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Imagine this. You're a tech journalist who lives in a far away land. You're covering CES, the world's biggest tech convention, for the first time ever, but you have to fly to Las Vegas to do it. You're nervous. It's a big week. You'll be in transit for 23 hours and have to beat jet lag by the time the show starts.
Now imagine, 20 hours into your trip to Vegas, you're at LAX airport. You walk into a store with your luggage, buy water and then realize, as you walk out of the store, you're traveling light. You walked away from your suitcase for a minute, and now it's gone. Lost to the world, or airport security, and with it 10 days worth of clothing plus a hearty chunk of your dignity.
You have to cover CES, but you have no clothes. Good times ahead.
Here's the kicker: On the first official day of CES, you walk into a show floor hall. You see the weird and the wonderful, from a Wall-E to a . And among it all you spot Ovis, an AI-powered suitcase that, using five cameras in its handle, follows you wherever you go.that looks like it came out of
How do you feel?
I'll tell you how I felt, having gone through this exact sequence of events. Angry. Resentful. Sad. Hopeful about the future.
CES is a wild peek into 2020 and beyond, a show where you see an expansive spectrum of new tech. I saw a wall of 200 OLED LG displays that, showing off the company's curved-display technology, wrapped around the cave-like ceiling to form an oceanic wave of pixels. I saw two new laptops from Dell . I saw a dutiful robot .
But most of what I saw at CES was neither novel nor practical. The various show floors that make up CES are mostly filled with gadgets that range from unimaginative to completely useless. A lot of it reeks of solutions looking for a problem.
Take folding displays. They're having a moment right now, since folding phones and folding laptop screens look to be upcoming evolutions. But that means there are a bunch of companies jumping on the bandwagon, .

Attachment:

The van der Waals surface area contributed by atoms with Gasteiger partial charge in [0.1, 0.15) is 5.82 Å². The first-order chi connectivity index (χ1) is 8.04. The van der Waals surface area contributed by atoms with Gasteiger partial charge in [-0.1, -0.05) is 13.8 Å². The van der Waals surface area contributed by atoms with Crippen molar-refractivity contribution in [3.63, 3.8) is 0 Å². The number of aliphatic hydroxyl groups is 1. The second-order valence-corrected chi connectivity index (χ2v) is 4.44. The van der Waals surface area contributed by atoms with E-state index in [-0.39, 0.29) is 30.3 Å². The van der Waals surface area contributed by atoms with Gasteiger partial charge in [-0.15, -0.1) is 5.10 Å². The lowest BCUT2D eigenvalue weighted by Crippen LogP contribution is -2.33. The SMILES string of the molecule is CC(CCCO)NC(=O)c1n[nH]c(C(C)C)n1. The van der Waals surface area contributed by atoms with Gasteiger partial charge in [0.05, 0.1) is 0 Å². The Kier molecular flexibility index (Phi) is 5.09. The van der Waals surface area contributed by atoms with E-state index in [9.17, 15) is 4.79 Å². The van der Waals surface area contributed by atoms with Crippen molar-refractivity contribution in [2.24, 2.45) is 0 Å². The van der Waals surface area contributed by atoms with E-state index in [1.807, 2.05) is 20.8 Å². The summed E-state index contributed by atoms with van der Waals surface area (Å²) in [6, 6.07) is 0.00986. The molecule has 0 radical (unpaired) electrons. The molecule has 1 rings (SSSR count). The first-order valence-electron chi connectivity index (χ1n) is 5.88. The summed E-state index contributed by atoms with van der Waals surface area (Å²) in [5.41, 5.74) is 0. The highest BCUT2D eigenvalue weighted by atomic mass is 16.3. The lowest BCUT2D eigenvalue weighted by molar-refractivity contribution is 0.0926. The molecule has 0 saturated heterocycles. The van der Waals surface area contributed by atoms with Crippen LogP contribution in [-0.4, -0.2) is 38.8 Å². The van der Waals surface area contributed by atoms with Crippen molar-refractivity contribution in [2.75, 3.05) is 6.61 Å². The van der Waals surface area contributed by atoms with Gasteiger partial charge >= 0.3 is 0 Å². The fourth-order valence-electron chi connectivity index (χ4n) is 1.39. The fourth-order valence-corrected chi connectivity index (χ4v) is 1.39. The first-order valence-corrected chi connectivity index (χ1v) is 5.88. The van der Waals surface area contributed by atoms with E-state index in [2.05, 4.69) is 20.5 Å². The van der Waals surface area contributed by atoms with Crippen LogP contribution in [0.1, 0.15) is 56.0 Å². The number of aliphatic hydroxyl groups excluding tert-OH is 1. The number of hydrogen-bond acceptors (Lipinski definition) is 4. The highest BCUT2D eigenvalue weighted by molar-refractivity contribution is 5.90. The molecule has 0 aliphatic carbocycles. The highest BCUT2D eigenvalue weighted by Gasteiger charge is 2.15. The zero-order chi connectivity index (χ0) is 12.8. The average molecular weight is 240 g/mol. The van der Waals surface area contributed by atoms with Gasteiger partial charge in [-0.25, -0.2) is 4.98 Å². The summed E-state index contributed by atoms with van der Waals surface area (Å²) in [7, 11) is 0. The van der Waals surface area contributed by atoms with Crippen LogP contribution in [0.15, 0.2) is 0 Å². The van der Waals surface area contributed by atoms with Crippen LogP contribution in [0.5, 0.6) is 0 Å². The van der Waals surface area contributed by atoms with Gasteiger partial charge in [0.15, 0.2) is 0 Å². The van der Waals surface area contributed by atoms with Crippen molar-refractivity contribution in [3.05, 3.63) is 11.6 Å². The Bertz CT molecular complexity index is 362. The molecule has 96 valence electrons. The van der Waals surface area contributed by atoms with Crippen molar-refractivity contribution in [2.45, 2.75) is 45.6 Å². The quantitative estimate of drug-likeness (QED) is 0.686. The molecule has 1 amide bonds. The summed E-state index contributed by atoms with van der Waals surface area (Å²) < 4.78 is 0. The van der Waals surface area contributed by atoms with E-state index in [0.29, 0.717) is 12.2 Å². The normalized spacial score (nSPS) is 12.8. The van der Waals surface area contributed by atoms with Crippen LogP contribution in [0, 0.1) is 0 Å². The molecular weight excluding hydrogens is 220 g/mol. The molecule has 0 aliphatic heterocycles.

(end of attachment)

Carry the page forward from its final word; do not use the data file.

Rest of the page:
Which is why Ovis spoke to me. It is technology that aims to solve actual problems. A problem I'd actually encountered just two days earlier. Whether it's for those with accessibility issues, like people in wheelchairs, or forgetful dopes like myself, Ovis is a product that serves a specific purpose.
It comes with a wristband and, as mentioned, has five AI-powered cameras in its handle. It uses those cameras to identify and follow you. If you get more than 6 meters away (19 feet), the cameras won't be able to see you. To counter this, the wristband emits vibrations which the suitcase tracks and moves toward. Its batteries are removable, as is required by the Transportation Security Administration for travel. It's been at CES twice before in prototype form, but now it's ready for showtime.
And you know what else? It's really boring.
Were it not for my airport misadventures, I would have walked straight by Ovis and not given it a second thought. It does a particular job, and it's a banal one: Help you not lose your luggage. For the average person, getting excited over that is like getting excited about a new travel insurance scheme.
We naturally associate technology with paradigm shifts. Cars, computers, the internet and phones have changed the world, and we're always on the lookout for what that next world-changer is. But actually, a lot of the best technology exists to fix pedestrian, everyday problems.
Ovis isn't thrilling. It doesn't get you excited like, say,. And it's far from perfect. It's $800, and though I tried it on the show floor, I can't be sure how well using it at an airport would look or feel.
But if I had an Ovis suitcase, I wouldn't be spending today emailing LAX's lost and found department about my luggage, and I wouldn't have had to spend $400 on clothing for the week. My life would be better. That's more than I can say about a lot of tech at CES.